Liam Fox may be a foreign policy hawk, but his comments on the forthcoming strategic defence review this week indicated that even he realises the need for a seismic shift in Britain’s defence spending (Trident infamously excluded).
While cuts to the military’s final-salary pension schemes is firmly off the agenda (unlike the rest of the public sector), Fox refused to rule out cuts to troop numbers.
This is little surprise. The most recent figures suggest Britain has more than 197,000 full time personnel and according to the Stockholm International Peace Research Institute, Britain’s military expenditure is the fourth highest in the world.
It is no longer just those on the Left who are asking: what for? Following the ‘world power’ delusions of the Blair years, the financial crisis and difficulties in Iraq and Afghanistan are leading many to question whether Britain can any longer afford to try and stride across the world stage.
In 2008/09, the Ministry of Defence spent £44.6bn, out of which Iraq and Afghanistan cost £5bn. Operational costs for that year ran to £27bn. Defence spending was nearly double the entire budget of the old Department for Innovation, Universities and Skills.
British troops are deployed in such national security hotspots as Germany and Ascension Island. Expensive fighter jets and aircraft carriers are procured to fight Cold Wars against non-existent enemies. All this for a country whose only real national security threat are terrorists who cannot be fought with tanks and frigates.
There was much to nod along with in Simon Jenkins’ recent article calling for Britain’s defence spending to be slashed, even if you don’t want the entire military to be put into reserve. The government won’t go anything like as far as that, but clearly even the Conservatives can see that our defence spending is illogical and unsustainable.
So what’s the problem with defence cuts? Not the cuts themselves – but what happens afterwards.
It is a depressing reality of Britain’s Thatcherite economy that the military is able to position itself as one of the few meaningful career options available to young working class men (women make up around 10% of the military). Already, a disproportionate number of ex-servicemen end up in jail or even taking their own life. Readjusting to civilian life can be a difficult process.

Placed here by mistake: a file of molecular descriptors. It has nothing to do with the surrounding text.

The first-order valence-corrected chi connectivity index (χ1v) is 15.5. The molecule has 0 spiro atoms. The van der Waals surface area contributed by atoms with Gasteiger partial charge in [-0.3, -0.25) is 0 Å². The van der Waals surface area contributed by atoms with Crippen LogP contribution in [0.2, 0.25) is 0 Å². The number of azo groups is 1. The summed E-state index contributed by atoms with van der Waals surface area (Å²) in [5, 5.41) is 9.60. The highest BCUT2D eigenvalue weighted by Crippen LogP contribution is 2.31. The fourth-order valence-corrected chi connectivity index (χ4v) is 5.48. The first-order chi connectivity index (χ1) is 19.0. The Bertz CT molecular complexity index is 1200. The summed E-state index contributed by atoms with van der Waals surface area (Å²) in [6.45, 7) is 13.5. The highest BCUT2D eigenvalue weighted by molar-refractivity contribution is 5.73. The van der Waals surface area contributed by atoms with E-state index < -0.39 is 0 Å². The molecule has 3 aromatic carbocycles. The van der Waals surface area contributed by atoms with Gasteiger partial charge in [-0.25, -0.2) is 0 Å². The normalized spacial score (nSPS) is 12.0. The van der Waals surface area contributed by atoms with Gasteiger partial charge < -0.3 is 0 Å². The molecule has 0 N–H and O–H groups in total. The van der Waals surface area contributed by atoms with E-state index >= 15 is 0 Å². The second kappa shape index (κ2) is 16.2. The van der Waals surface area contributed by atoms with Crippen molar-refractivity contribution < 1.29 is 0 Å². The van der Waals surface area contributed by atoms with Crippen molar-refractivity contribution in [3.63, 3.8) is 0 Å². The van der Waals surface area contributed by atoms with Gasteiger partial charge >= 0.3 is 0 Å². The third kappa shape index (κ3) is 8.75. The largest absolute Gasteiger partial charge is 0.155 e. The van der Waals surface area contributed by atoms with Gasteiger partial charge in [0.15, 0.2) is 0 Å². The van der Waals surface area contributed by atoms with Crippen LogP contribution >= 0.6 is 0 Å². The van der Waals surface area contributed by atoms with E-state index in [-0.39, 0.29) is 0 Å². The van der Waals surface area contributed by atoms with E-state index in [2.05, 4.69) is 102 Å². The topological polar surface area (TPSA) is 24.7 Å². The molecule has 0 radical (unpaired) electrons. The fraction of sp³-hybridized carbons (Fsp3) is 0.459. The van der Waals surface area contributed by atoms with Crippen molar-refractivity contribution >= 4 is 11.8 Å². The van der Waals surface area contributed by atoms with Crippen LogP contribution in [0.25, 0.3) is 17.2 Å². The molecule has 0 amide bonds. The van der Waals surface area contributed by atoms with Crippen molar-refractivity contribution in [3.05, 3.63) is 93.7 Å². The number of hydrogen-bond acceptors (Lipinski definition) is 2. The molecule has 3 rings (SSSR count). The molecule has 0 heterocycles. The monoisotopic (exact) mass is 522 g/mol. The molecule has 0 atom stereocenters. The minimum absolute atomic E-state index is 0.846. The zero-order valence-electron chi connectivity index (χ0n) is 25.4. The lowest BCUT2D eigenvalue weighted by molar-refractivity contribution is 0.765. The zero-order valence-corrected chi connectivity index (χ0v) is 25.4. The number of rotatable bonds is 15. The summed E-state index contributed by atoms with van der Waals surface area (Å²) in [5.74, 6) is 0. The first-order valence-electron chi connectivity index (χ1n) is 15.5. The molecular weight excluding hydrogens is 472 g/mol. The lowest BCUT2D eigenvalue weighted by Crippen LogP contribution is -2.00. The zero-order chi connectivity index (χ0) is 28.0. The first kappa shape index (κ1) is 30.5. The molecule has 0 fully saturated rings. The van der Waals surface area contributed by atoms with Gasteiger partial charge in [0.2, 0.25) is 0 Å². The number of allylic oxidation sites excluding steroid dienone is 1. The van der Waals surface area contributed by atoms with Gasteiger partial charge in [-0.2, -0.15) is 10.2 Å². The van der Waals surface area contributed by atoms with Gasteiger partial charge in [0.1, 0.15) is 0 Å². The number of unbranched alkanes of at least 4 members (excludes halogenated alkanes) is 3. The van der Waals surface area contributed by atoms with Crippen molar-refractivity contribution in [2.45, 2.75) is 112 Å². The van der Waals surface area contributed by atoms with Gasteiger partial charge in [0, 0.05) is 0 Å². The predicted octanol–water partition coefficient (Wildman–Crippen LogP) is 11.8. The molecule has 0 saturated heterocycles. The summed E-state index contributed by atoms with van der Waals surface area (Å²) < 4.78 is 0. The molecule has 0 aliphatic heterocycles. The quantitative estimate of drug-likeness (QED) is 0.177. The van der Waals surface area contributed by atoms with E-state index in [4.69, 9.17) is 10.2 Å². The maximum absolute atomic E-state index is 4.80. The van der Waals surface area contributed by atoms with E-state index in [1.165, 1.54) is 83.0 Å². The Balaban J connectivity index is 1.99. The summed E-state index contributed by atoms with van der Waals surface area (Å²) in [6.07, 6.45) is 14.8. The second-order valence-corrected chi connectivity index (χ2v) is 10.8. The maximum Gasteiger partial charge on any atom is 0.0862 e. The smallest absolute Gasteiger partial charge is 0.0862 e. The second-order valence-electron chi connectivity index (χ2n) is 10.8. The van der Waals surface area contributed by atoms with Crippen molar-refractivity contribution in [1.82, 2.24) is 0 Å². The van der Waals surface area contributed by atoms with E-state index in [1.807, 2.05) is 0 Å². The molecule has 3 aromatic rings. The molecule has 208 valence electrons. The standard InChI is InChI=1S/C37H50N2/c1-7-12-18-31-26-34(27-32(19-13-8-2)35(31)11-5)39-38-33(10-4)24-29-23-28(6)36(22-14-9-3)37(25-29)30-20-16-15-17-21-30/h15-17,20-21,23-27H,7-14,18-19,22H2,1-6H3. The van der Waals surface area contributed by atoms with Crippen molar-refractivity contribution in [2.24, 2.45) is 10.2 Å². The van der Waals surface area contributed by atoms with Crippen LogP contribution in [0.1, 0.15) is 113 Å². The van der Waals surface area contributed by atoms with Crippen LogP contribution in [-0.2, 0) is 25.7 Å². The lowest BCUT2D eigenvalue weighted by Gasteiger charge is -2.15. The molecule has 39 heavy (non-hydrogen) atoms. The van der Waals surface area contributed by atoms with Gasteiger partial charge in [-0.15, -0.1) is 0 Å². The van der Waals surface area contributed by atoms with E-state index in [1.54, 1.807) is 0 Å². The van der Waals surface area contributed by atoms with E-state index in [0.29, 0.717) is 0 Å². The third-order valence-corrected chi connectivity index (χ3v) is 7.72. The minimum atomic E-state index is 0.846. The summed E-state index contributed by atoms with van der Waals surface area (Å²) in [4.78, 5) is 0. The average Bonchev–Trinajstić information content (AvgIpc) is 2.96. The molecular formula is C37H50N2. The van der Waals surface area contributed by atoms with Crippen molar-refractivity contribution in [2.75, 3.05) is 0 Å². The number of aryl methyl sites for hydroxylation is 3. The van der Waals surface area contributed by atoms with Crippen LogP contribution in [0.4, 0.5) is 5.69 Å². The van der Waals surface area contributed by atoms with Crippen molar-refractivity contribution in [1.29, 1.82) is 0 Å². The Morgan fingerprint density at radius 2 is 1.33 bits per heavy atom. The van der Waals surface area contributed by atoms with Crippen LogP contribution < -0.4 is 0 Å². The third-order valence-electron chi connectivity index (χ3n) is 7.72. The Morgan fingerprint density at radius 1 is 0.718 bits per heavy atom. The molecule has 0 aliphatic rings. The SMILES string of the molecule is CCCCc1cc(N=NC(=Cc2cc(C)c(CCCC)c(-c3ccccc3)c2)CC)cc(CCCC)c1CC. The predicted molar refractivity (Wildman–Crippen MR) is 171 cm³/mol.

If and when the government takes the axe to military spending – and for what it’s worth, I’m firmly in the camp that says it should – the job losses among servicemen and women could be significant. A 10% cut in full-time staff numbers would mean 20,000 job cuts, many of them working class people.
There are organisations that work to assist ex-servicemen and women in returning to employment – the Royal British Legion being one obvious example, the Career Transition Partnership, co-administered by the MoD, being another.
Rather than brazenly rejoicing in wholesale defence cuts and military redundancies, the Left will need to campaign for these to be accompanied by an increase in government resources for organisations that help those leaving the military to readjust and find work. The need for economic growth to provide jobs for them to go to bears repeating.
It is not a cliché to say that many laid-off servicemen and women will have directly risked their lives in conflict zones, no matter how wrongheaded the conflicts themselves may be. The mental scars are well-documented. Simply drop them off at the local job centre with a bus fare for the nearest hostel and we set in train a social tragedy.